We could actually postulate what we wanted our margin of error to be.

We might say we want to be able

to estimate the mean difference in average cost

between females and males within, plus or minus, say, $150, or plus or minus $230.

However we may choose it.

And if we did that, we could actually solve this

equation, and because we have equal numbers in

both groups, it's a relatively easy equation to solve.

We could solve for the number we need in

each group to get that desired margin of error.

So just to know that is possible.

And if we were doing this we could, we could easily construct a table for our

grand application like the following, where we might

list some possibilities for our margin of error.

Here's what we need for a larger error.

Plus or minus $200.

Plus or minus 250. Plus or minus 300, and then we might

use our pilot or original study results as the middle guess, if you will,

for the standard deviation of values in both groups.

And then we might consider a scenario, where the variability is slightly

lower, in both the 2 groups in a situation where it's higher.

And then we could fill in this table using the approaches I showed in the last sets

of slides, and we could give a range of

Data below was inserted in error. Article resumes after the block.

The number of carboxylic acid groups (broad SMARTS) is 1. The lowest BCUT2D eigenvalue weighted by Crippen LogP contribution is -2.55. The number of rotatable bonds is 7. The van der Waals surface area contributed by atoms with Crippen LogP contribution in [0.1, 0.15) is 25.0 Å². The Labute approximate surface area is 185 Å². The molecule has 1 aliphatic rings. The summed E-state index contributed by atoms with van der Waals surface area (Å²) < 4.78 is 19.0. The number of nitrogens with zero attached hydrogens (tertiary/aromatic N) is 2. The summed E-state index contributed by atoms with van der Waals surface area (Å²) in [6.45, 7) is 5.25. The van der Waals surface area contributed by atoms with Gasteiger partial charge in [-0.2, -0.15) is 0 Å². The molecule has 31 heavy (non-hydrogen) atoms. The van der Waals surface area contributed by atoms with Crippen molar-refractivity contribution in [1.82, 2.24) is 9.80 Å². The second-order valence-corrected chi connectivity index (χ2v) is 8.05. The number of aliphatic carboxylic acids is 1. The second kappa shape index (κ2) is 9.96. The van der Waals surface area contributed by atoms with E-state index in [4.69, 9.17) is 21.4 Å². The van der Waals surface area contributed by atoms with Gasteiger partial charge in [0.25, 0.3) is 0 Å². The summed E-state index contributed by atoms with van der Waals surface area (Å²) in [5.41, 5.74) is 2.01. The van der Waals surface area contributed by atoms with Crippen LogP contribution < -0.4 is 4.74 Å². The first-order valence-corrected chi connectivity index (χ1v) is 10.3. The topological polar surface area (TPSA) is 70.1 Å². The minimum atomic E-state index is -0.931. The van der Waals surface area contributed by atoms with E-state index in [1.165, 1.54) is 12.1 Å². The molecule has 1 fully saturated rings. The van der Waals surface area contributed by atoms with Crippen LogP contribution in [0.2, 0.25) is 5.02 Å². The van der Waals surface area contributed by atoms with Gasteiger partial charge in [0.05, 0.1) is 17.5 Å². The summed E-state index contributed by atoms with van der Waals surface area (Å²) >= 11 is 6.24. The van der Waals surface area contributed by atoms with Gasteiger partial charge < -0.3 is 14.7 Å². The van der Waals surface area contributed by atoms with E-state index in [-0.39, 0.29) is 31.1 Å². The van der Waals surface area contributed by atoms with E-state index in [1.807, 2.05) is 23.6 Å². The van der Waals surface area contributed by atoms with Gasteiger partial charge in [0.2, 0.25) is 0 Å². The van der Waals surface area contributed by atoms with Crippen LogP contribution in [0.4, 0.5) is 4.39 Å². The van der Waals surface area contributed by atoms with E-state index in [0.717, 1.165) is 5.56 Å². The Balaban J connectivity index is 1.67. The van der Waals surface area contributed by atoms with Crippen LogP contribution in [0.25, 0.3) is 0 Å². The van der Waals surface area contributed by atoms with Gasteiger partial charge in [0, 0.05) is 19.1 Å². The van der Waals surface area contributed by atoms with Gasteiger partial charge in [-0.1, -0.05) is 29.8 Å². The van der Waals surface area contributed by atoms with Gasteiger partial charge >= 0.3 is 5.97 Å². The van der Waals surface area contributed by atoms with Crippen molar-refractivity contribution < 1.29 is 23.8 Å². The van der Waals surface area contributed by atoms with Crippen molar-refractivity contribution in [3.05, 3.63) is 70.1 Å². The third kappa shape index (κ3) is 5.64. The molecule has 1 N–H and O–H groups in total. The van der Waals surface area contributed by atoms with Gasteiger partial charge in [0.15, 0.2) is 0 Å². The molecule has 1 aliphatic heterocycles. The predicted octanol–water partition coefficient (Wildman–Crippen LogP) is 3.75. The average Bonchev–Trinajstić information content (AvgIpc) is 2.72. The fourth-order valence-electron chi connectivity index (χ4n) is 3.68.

sample sizes necessary to, under certain assumptions about variation.

And,

for our desired margin of error, to help justify why

we're asking for so much money to do the study.

This approach could easily be modified to allow for unequal sample sizes as well.

The reason I'm not spending so much time on, in

this section on doing the computations because, is because again.

It, studies where we're comparing 2 or

more groups, are unusually not designed to have

a specific precision for the confidence interval.

Moreover, they're designed to have something

that's a function of the precision,

another characteristic called power that we'll talk about in the next section.

We could take a very similar approach,

though, if we wanted to estimate sample sizes

necessary to have a desired margin of

error for risk difference, or difference in proportions.

If we had estimates of what our study

outcomes would be, the resulting proportions in each

of the groups we're comparing, we could play

around with different sample sizes, either equal or unequal.

Depending on how we want to design our study, to see what the impact is on margin

of error.

For ratios, though, this process is a

bit more difficult because thinking about margin of

error requires you to translate precision on the

original scale, to precision on the log scale.

So this is one of the reasons that we actually deal with design studies

and sample size through another window on precision something called power.

And this is really

how we go about and design studies, to have

certain characteristics when we're comparing 2 or more populations.

Power is a function of the standard error.

And certainly smaller standard error and more precision will translate into

better results on the power scale. So these all things are all interrelated,

but, it's a little more intuitive and easier to think about the characteristic

of power when designing studies to compare 2 or more groups.

So that's what we'll tackle in lecture set 13.